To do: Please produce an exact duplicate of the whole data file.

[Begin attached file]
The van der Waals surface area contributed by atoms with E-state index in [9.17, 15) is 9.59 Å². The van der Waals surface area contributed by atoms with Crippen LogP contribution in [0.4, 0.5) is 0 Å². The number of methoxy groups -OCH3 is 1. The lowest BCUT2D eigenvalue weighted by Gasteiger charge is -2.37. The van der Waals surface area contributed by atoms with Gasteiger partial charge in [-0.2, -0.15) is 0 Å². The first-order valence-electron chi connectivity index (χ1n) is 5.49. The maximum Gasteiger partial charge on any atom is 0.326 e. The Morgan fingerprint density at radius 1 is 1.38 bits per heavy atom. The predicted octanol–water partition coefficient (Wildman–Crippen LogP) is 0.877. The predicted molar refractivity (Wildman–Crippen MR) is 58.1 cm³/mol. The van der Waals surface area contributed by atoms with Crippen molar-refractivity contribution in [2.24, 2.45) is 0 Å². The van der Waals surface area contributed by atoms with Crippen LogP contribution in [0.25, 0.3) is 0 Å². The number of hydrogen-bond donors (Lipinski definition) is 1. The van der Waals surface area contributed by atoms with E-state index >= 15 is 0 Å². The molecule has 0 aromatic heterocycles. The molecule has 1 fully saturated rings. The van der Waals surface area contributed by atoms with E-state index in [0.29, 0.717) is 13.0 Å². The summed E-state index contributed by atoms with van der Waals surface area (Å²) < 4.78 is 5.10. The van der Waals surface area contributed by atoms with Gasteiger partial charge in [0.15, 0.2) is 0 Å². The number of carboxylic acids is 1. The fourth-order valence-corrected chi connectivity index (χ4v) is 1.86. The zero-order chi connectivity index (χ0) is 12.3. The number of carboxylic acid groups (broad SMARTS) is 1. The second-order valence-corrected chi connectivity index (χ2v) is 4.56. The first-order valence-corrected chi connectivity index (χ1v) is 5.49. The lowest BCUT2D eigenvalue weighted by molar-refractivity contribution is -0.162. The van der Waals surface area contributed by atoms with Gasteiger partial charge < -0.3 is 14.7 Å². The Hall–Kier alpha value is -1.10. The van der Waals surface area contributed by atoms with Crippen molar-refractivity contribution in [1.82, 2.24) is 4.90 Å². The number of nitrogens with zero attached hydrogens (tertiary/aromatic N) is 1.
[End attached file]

The van der Waals surface area contributed by atoms with E-state index in [9.17, 15) is 9.59 Å². The van der Waals surface area contributed by atoms with Crippen LogP contribution in [0.4, 0.5) is 0 Å². The number of methoxy groups -OCH3 is 1. The lowest BCUT2D eigenvalue weighted by Gasteiger charge is -2.37. The van der Waals surface area contributed by atoms with Gasteiger partial charge in [-0.2, -0.15) is 0 Å². The first-order valence-electron chi connectivity index (χ1n) is 5.49. The maximum Gasteiger partial charge on any atom is 0.326 e. The Morgan fingerprint density at radius 1 is 1.38 bits per heavy atom. The predicted octanol–water partition coefficient (Wildman–Crippen LogP) is 0.877. The predicted molar refractivity (Wildman–Crippen MR) is 58.1 cm³/mol. The van der Waals surface area contributed by atoms with Crippen molar-refractivity contribution in [2.24, 2.45) is 0 Å². The van der Waals surface area contributed by atoms with Crippen LogP contribution in [0.25, 0.3) is 0 Å². The number of hydrogen-bond donors (Lipinski definition) is 1. The van der Waals surface area contributed by atoms with E-state index >= 15 is 0 Å². The molecule has 0 aromatic heterocycles. The molecule has 1 fully saturated rings. The van der Waals surface area contributed by atoms with E-state index in [0.29, 0.717) is 13.0 Å². The summed E-state index contributed by atoms with van der Waals surface area (Å²) < 4.78 is 5.10. The van der Waals surface area contributed by atoms with Gasteiger partial charge in [0.15, 0.2) is 0 Å². The number of carboxylic acids is 1. The fourth-order valence-corrected chi connectivity index (χ4v) is 1.86. The zero-order chi connectivity index (χ0) is 12.3. The number of carboxylic acid groups (broad SMARTS) is 1. The second-order valence-corrected chi connectivity index (χ2v) is 4.56. The first-order valence-corrected chi connectivity index (χ1v) is 5.49. The lowest BCUT2D eigenvalue weighted by molar-refractivity contribution is -0.162. The van der Waals surface area contributed by atoms with Gasteiger partial charge < -0.3 is 14.7 Å². The Hall–Kier alpha value is -1.10. The van der Waals surface area contributed by atoms with Crippen molar-refractivity contribution in [1.82, 2.24) is 4.90 Å². The number of nitrogens with zero attached hydrogens (tertiary/aromatic N) is 1.